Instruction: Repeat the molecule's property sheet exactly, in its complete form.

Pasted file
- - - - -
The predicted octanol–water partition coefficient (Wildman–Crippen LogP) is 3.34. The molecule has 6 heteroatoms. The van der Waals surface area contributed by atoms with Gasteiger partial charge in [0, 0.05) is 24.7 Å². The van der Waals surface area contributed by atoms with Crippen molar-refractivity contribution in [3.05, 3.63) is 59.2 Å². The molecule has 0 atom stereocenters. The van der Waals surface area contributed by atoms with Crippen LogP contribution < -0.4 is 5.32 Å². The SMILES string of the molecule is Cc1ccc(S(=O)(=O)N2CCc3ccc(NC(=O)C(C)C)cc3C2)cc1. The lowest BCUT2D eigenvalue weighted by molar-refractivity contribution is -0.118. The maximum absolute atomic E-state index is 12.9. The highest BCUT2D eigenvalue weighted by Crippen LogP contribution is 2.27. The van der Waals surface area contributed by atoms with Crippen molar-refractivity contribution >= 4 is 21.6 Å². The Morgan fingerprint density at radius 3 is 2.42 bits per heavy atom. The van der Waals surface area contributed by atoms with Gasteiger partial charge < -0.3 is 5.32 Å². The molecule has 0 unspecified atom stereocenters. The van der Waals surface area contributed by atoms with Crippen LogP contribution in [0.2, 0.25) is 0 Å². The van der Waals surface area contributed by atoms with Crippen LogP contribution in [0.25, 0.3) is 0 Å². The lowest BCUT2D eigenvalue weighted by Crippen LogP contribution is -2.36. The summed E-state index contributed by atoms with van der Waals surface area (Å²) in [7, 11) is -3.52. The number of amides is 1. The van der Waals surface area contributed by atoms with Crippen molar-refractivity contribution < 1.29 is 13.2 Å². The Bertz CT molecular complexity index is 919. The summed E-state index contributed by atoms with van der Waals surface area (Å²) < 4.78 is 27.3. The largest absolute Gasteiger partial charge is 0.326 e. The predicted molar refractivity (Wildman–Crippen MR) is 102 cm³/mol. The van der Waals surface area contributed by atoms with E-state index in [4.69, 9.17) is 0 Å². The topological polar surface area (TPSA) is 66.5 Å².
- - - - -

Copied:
The predicted octanol–water partition coefficient (Wildman–Crippen LogP) is 3.34. The molecule has 6 heteroatoms. The van der Waals surface area contributed by atoms with Gasteiger partial charge in [0, 0.05) is 24.7 Å². The van der Waals surface area contributed by atoms with Crippen molar-refractivity contribution in [3.05, 3.63) is 59.2 Å². The molecule has 0 atom stereocenters. The van der Waals surface area contributed by atoms with Crippen LogP contribution < -0.4 is 5.32 Å². The SMILES string of the molecule is Cc1ccc(S(=O)(=O)N2CCc3ccc(NC(=O)C(C)C)cc3C2)cc1. The lowest BCUT2D eigenvalue weighted by molar-refractivity contribution is -0.118. The maximum absolute atomic E-state index is 12.9. The highest BCUT2D eigenvalue weighted by Crippen LogP contribution is 2.27. The van der Waals surface area contributed by atoms with Crippen molar-refractivity contribution >= 4 is 21.6 Å². The Morgan fingerprint density at radius 3 is 2.42 bits per heavy atom. The van der Waals surface area contributed by atoms with Gasteiger partial charge < -0.3 is 5.32 Å². The molecule has 0 unspecified atom stereocenters. The van der Waals surface area contributed by atoms with Crippen LogP contribution in [0.2, 0.25) is 0 Å². The van der Waals surface area contributed by atoms with Crippen LogP contribution in [0.25, 0.3) is 0 Å². The lowest BCUT2D eigenvalue weighted by Crippen LogP contribution is -2.36. The summed E-state index contributed by atoms with van der Waals surface area (Å²) in [7, 11) is -3.52. The number of amides is 1. The van der Waals surface area contributed by atoms with Crippen molar-refractivity contribution < 1.29 is 13.2 Å². The Bertz CT molecular complexity index is 919. The summed E-state index contributed by atoms with van der Waals surface area (Å²) < 4.78 is 27.3. The largest absolute Gasteiger partial charge is 0.326 e. The predicted molar refractivity (Wildman–Crippen MR) is 102 cm³/mol. The van der Waals surface area contributed by atoms with E-state index in [4.69, 9.17) is 0 Å². The topological polar surface area (TPSA) is 66.5 Å².